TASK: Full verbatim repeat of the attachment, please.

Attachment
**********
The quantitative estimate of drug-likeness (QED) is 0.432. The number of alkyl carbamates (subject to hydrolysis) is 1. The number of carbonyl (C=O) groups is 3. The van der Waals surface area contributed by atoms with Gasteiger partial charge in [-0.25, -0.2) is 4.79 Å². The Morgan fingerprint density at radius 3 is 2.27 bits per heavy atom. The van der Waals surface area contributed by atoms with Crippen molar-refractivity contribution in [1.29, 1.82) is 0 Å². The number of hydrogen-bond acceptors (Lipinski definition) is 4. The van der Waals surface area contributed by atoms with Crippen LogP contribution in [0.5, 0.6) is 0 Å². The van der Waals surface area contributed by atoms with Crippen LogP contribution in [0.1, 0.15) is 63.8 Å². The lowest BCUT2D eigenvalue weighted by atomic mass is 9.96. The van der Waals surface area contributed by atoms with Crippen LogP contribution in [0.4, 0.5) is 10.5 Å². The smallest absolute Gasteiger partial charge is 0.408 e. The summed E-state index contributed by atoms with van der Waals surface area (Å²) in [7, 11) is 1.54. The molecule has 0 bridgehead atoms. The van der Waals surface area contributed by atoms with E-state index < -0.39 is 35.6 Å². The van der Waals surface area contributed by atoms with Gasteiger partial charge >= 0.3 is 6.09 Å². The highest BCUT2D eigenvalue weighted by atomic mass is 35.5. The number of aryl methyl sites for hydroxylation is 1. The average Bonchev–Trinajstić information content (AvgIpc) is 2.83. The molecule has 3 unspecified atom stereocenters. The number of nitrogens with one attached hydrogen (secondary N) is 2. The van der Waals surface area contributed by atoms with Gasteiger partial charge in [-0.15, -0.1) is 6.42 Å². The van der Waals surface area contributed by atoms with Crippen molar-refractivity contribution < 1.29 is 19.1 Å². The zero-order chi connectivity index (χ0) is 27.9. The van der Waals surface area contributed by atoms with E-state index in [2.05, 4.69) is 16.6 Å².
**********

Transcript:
The quantitative estimate of drug-likeness (QED) is 0.432. The number of alkyl carbamates (subject to hydrolysis) is 1. The number of carbonyl (C=O) groups is 3. The van der Waals surface area contributed by atoms with Gasteiger partial charge in [-0.25, -0.2) is 4.79 Å². The Morgan fingerprint density at radius 3 is 2.27 bits per heavy atom. The van der Waals surface area contributed by atoms with Crippen molar-refractivity contribution in [1.29, 1.82) is 0 Å². The number of hydrogen-bond acceptors (Lipinski definition) is 4. The van der Waals surface area contributed by atoms with Crippen LogP contribution in [0.5, 0.6) is 0 Å². The van der Waals surface area contributed by atoms with Crippen LogP contribution in [0.1, 0.15) is 63.8 Å². The lowest BCUT2D eigenvalue weighted by atomic mass is 9.96. The van der Waals surface area contributed by atoms with Crippen LogP contribution in [0.4, 0.5) is 10.5 Å². The smallest absolute Gasteiger partial charge is 0.408 e. The summed E-state index contributed by atoms with van der Waals surface area (Å²) in [7, 11) is 1.54. The molecule has 0 bridgehead atoms. The van der Waals surface area contributed by atoms with E-state index < -0.39 is 35.6 Å². The van der Waals surface area contributed by atoms with Gasteiger partial charge >= 0.3 is 6.09 Å². The highest BCUT2D eigenvalue weighted by atomic mass is 35.5. The number of aryl methyl sites for hydroxylation is 1. The average Bonchev–Trinajstić information content (AvgIpc) is 2.83. The molecule has 3 unspecified atom stereocenters. The number of nitrogens with one attached hydrogen (secondary N) is 2. The van der Waals surface area contributed by atoms with Gasteiger partial charge in [-0.15, -0.1) is 6.42 Å². The van der Waals surface area contributed by atoms with Crippen molar-refractivity contribution < 1.29 is 19.1 Å². The zero-order chi connectivity index (χ0) is 27.9. The van der Waals surface area contributed by atoms with E-state index in [2.05, 4.69) is 16.6 Å².